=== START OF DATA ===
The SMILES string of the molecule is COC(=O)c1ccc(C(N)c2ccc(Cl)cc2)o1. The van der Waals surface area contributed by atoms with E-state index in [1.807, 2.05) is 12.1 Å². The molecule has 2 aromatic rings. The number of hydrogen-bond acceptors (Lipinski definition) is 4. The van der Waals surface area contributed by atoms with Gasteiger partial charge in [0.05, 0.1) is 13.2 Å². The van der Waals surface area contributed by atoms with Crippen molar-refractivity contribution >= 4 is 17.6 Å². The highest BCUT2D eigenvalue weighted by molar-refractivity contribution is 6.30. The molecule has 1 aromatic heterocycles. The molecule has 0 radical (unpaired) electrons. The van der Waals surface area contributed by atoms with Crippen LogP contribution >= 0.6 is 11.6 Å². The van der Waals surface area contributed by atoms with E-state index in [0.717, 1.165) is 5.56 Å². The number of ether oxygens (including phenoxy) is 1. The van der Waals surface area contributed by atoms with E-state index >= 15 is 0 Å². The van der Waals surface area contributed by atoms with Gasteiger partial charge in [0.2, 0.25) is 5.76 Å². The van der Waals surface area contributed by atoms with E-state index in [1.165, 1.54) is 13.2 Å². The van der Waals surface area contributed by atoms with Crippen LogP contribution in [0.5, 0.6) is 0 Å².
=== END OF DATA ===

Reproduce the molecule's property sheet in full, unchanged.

The SMILES string of the molecule is COC(=O)c1ccc(C(N)c2ccc(Cl)cc2)o1. The van der Waals surface area contributed by atoms with E-state index in [1.807, 2.05) is 12.1 Å². The molecule has 2 aromatic rings. The number of hydrogen-bond acceptors (Lipinski definition) is 4. The van der Waals surface area contributed by atoms with Gasteiger partial charge in [0.05, 0.1) is 13.2 Å². The van der Waals surface area contributed by atoms with Crippen molar-refractivity contribution >= 4 is 17.6 Å². The highest BCUT2D eigenvalue weighted by molar-refractivity contribution is 6.30. The molecule has 1 aromatic heterocycles. The molecule has 0 radical (unpaired) electrons. The van der Waals surface area contributed by atoms with Crippen LogP contribution >= 0.6 is 11.6 Å². The van der Waals surface area contributed by atoms with E-state index in [0.717, 1.165) is 5.56 Å². The number of ether oxygens (including phenoxy) is 1. The van der Waals surface area contributed by atoms with E-state index >= 15 is 0 Å². The van der Waals surface area contributed by atoms with Gasteiger partial charge in [0.2, 0.25) is 5.76 Å². The van der Waals surface area contributed by atoms with E-state index in [1.165, 1.54) is 13.2 Å². The van der Waals surface area contributed by atoms with Crippen LogP contribution in [0.5, 0.6) is 0 Å².